Hello Quilt Gang:

Welcome to Week 2 of the The Hexagon Quilt Along by CWQ featuring our new English Paper Piecing template sets.

Last week we talked about the new English Paper Piecing templates from CWQ.  This week let’s look at how to use them.  After measuring the blocks and deciding which size and shape templates to use, I trace the inside template by the number of pieces needed on 65 lb. card stock from any office supply store.  I cut the paper pieces out using my paper scissors.  Then using the halo template of the same size, I cut the fabric pieces which now include the seam allowance.

The inside of the 3″ 6 point star template is traced onto card stock. This will make the paper template.


Using the outer halo of the 3″ 6 point star to cut the fabric piece.


The next step is basting.  The quickest and simplest method I have found is the glue baste method.  With the invention of the water-soluble glue pen, working with paper templates is simple and easy.  A little dab of glue on one side of the template helps to keep the paper template in place.  Then swipe the glue on each side of the template and fold the seam allowance over the template.  The glue works well and stays attached until you are ready to remove the paper.  Once the edges of the template are sewn into a seam you may remove the paper.  Most of the paper in these blocks will remain until the blocks are assembled in the quilt top but the centers may be removed if you feel the need.

Due to the many paper pieces in different sizes required to make this quilt, I recommend creating your own papers from card stock.  I know that it is much easier to use papers that are prepackaged and that creating your own takes a little effort. Unfortunately the numerous variations in size and shape to create this quilt make purchasing prepackaged papers cost prohibitive.  However, if you are making multiple blocks of the same shape and size, prepackaged papers can come in very handy and can save a lot of time.  You will notice that several of the shapes and sizes are reused throughout the 52 blocks in this quilt.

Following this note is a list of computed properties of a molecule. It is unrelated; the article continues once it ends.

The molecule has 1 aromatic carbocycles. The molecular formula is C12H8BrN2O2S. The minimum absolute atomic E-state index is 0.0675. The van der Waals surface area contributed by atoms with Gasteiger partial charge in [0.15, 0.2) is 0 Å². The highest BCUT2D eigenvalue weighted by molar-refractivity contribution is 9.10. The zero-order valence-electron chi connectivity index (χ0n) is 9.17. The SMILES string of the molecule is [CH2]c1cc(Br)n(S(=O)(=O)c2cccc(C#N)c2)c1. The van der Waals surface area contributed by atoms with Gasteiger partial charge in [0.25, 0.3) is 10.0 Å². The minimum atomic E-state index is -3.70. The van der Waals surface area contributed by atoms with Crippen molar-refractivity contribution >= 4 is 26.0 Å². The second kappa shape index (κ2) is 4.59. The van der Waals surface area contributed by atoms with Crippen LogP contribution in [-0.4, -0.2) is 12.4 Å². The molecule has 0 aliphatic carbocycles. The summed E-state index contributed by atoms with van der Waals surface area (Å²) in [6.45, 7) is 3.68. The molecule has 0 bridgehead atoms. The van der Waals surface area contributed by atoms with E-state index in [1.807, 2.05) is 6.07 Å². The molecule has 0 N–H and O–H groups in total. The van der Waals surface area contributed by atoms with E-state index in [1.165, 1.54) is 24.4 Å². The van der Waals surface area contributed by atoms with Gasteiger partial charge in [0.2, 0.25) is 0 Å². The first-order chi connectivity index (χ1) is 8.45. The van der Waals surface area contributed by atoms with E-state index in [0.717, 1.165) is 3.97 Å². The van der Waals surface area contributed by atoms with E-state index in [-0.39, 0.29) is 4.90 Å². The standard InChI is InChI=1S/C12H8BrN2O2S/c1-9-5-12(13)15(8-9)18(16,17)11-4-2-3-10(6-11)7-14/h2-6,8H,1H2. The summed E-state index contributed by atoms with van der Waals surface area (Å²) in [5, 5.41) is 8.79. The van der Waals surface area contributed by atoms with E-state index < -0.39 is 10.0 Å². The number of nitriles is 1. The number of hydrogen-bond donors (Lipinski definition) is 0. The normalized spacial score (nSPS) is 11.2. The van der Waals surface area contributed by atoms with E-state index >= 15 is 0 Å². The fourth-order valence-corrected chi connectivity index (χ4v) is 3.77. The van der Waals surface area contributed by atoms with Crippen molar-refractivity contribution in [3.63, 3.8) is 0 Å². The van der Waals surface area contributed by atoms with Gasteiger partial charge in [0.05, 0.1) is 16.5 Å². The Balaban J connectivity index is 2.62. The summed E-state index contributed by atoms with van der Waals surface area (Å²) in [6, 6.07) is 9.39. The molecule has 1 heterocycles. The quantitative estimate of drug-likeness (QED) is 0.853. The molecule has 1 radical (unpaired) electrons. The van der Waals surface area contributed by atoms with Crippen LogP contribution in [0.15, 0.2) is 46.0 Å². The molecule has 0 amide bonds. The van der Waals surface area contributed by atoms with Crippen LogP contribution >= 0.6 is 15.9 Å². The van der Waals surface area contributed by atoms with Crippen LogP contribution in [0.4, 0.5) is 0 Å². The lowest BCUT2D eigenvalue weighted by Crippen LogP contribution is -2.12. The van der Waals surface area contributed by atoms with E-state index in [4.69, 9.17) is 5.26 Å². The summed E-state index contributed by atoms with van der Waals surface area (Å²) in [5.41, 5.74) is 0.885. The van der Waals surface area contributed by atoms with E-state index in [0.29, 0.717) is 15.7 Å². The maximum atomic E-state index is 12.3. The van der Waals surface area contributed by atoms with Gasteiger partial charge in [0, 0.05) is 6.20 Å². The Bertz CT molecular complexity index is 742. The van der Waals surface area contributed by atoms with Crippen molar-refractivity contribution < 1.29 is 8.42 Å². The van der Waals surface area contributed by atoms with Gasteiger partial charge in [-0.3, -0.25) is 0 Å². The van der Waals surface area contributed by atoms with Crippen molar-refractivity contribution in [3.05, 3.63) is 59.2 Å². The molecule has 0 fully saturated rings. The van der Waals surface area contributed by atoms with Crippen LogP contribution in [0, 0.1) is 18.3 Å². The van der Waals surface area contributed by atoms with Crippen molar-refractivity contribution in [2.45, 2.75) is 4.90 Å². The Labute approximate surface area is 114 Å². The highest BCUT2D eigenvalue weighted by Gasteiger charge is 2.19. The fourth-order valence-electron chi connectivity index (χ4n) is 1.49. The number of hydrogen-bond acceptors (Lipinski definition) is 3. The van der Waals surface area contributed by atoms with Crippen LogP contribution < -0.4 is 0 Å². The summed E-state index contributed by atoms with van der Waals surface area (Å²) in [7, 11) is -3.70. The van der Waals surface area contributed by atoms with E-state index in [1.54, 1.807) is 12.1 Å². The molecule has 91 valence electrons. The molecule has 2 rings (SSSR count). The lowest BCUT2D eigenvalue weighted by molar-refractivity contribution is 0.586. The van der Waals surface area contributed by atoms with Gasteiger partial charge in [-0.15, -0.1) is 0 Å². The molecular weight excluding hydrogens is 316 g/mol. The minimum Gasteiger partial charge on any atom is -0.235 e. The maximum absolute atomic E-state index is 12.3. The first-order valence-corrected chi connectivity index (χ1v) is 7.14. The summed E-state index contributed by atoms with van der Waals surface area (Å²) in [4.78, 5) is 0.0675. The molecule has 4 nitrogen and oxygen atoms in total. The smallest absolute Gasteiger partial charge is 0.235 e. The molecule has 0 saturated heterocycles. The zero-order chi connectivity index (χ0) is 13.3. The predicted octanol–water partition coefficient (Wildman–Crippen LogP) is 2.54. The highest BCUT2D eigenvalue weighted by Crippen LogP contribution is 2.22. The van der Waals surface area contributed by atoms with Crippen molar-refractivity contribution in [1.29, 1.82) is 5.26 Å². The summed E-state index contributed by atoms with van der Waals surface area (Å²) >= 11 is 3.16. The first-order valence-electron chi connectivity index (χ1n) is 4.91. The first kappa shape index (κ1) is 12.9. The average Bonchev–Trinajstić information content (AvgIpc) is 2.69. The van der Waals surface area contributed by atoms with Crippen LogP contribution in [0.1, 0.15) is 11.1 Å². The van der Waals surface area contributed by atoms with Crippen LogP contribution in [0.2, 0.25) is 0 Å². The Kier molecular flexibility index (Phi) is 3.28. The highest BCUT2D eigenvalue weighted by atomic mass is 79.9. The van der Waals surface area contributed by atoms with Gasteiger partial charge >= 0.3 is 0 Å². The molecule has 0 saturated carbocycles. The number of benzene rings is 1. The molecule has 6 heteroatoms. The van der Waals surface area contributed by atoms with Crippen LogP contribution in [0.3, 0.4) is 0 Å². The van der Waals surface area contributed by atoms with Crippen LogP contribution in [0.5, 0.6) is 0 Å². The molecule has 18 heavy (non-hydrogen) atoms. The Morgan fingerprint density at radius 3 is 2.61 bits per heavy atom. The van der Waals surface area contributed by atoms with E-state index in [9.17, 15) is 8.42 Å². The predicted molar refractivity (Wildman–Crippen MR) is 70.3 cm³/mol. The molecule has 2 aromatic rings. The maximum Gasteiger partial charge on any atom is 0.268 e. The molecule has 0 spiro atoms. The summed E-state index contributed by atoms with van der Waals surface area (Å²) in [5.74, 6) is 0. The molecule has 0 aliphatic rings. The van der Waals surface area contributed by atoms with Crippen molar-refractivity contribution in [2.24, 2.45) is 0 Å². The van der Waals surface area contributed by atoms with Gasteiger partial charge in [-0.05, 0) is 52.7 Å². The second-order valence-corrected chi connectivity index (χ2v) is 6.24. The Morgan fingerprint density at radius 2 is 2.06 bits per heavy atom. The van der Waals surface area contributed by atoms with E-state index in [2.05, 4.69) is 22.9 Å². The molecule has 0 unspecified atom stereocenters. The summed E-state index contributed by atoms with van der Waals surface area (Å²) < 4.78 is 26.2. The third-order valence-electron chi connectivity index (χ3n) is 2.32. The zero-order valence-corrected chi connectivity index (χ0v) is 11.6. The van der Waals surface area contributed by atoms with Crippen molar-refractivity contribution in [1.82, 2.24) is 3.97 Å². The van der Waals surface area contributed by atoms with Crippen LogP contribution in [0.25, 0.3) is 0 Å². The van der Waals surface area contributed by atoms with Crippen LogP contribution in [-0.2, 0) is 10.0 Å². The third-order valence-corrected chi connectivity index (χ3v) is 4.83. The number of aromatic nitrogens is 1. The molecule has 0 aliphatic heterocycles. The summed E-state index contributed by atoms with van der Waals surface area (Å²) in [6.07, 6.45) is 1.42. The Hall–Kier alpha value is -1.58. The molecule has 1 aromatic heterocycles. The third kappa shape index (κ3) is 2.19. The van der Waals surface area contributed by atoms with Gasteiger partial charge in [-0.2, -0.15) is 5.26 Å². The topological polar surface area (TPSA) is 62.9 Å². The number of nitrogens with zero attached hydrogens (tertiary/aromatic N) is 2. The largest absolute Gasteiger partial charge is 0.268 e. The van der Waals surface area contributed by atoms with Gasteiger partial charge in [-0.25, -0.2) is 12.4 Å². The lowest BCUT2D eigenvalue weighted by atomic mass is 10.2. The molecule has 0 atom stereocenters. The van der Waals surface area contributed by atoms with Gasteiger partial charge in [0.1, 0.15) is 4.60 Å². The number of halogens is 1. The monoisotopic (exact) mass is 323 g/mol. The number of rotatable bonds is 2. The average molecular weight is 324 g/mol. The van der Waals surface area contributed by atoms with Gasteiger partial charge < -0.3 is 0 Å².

Now on to the Quilt Along…

Block 6: Dolores was created using the 3″ 6 pointed star template in the LARGE set.


Block 7: Maureen was created using the 1 1/2″ 6 point star and the 1 1/2″ half hexagon from the SMALL Sets and the 3″ 6 pointed star from the LARGE Set.


Block 8: Marena was created using the 1 1/2″ hexagon and 1 1/2″ half hexagon from the SMALL Sets.


Block 9: Doris was created using the 1 1/2″ kite template from the SMALL Set.


Block 10: Kelly… Now you may be looking at the Kelly block and thinking… I don’t see a template that works for the this block.  I could create a template for this block but this isn’t a very common size and shape.  This block was easily created by using the 3″ 6 pointed star template.  First I took 2 strips of fabric 2″ wide and about 15+” long.  I sewed the two strips together and then used the template to cut out the strips with the seam through the center.  Perfect and super easy. Photos at the top of this post show how I laid the fabric cutting template on the strip set to cut it, making sure that the seam traveled through the center of the template.  Also… lay the paper so that the seam lays through the center.  This makes the block super simple and less seams.  You can sew a strip set together by hand if you would like but stitching it quickly on the sewing machine made it easy for me.


You may notice something a little strange about my block if you are following in the book.  I will give you a hint.  It’s a little bit backwards.  The block has the same effect… but doesn’t exactly match the direction in the book.  Some of the blocks in this book use pieces that are directional.  You will see this later in the Quilt Along when I give out printable with the “This side on fabric” markings.  I simply cut my block pieces with the points going in one direction instead of the opposite direction (this reversing patterns for fusible web).  At times you must reverse your pattern pieces in order to have the direction be correct when places around the fabric.  In the case of this block… not doing that caused the block to be reversed… but the pattern outcome is the same.  In this block it didn’t really matter but it could in future blocks so just be aware and I will try to remember to mark the blocks on this blog as “reverse” so you remember to do so in your quilting.

See you next week for a look at Blocks 11-15 and a tip on working with pieces that aren’t a common template size. Don’t forget to show me your blocks in the comments below.

If you missed the other blocks in the Quilt Along you can find them all on our blog page or by clicking here.

Week One:  Blocks 1-5

Happy Hand Piecing